Fresh Links Sundae – November 10, 2013 Edition

http://www.dreamstime.com/stock-image-fruit-sundae-image15278271Fresh Links Sundae encapsulates information I have come across during the past week. Often they are from the people whose work I admire or resonate with me. I hope you will find these ideas thought-provoking at the minimum. Even better, I hope these ideas will, over time, help my fellow IT pros make better decisions, be awesome, and kick ass!

The interactions between customers and brands used to be relatively simple, but today many customers move through multiple channels when interacting with the same company. To put data analytics to work in improving the customer experience, Harald Fanderl, Dorian Stone, Alfonso Pulido recommends three things for companies to consider. Don’t Let Data Paralysis Stand Between You and Your Customers (Harvard Business Review)

Bob Lewis explains why the on-going healthcare.gov problems are nothing new to large-scale IT projects, and the integration and project sponsorship mistakes are entirely preventable. The scandal that wasn’t, but is (IS Survivor Publishing)

Although few organizations have projects as large as healthcare.gov, CEB has found that most organizations regularly run into troubled projects on a more modest scale. Andrew Horne recommends three approaches IT leaders can use to spot troubled projects earlier. How to Spot a Troubled Project (CEB’s IT Blog)

With many organizations assigning people with both project and service request work in a shared services model, ensuring that the resources are optimally allocated for value can be difficult.  Charles Betz suggests having a robust demand management mechanism is crucial to make things work. Is the shared services model dead? (lean4it)

Drawing from personal experience, Julie Montgomery shares her thoughts on customer service and how organization can leverage it to help promote its brand. [Rant] What is Customer “Delightion” And Why IT Should Give a Crap (Plexent Blog)

With the growing adoption of cloud services, some believe that software asset management (SAM) is becoming less relevant. Martin Thompson explains why the core SAM principles remain the same for cloud and why SAM is more crucial than ever. Navigating the cloud: Why SAM is more important than ever (The ITAM Review)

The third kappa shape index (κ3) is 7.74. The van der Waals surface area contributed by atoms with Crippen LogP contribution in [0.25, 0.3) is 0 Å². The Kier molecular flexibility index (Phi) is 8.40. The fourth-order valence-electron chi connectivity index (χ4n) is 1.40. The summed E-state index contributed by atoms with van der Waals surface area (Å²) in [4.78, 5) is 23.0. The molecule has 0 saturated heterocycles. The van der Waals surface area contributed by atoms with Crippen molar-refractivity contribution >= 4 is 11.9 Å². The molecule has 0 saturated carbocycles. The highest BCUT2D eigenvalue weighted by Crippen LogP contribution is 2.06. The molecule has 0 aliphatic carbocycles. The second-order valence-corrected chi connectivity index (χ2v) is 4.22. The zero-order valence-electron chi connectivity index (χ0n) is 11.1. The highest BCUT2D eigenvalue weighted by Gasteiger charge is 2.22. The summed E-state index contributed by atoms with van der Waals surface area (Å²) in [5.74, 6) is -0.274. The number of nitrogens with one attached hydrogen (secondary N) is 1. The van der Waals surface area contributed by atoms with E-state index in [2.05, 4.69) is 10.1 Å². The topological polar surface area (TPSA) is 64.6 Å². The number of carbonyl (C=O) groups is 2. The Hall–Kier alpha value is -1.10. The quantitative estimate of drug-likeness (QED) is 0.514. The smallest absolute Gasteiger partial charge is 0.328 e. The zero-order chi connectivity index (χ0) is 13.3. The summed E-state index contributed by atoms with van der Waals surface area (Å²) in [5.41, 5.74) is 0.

While many organizations believe they need to have always-on-with-no-downtime IT environment, few truly understand what it takes to achieve such high availability. Ryan Ogilvie suggests questions to ask in order to optimize availability while keeping the cost in check. Determining the Value of Bulletproof Availability (Service Management Journey)

While many organizations are becoming familiar with the Enterprise Architecture concepts, relatively few realize the significant value proposition provided by architecture assessments. Stephen Lahanas suggests the skillsets and activities needed for doing such assessment. The Value of Architecture Assessments (Technovation Talks)

From a recent study, Marshall Goldsmith was able to draw the conclusion that today’s ideal leader is a person who builds internal and external partnerships. He explains how successful leaders can do to take on this leadership requirement. Building Partnerships (Marshall Goldsmith Personal Blog)

The business case for using stakeholder management in a business or project can be difficult to justify for many organizations. Still, Lynda Bourne believes there is an excellent business case to be made and articulates the reasons why investing in effective stakeholder analytics is likely to deliver a valuable return on investment. The value of stakeholder management (Mosaicproject’s Blog)

Something else you might be interested in…

Microsoft has made a free Windows Server 2012 R2 e-book by Mitch Tulloch available for download. Free ebook: Introducing Windows Server 2012 R2 Technical Overview (MSDN Blogs)

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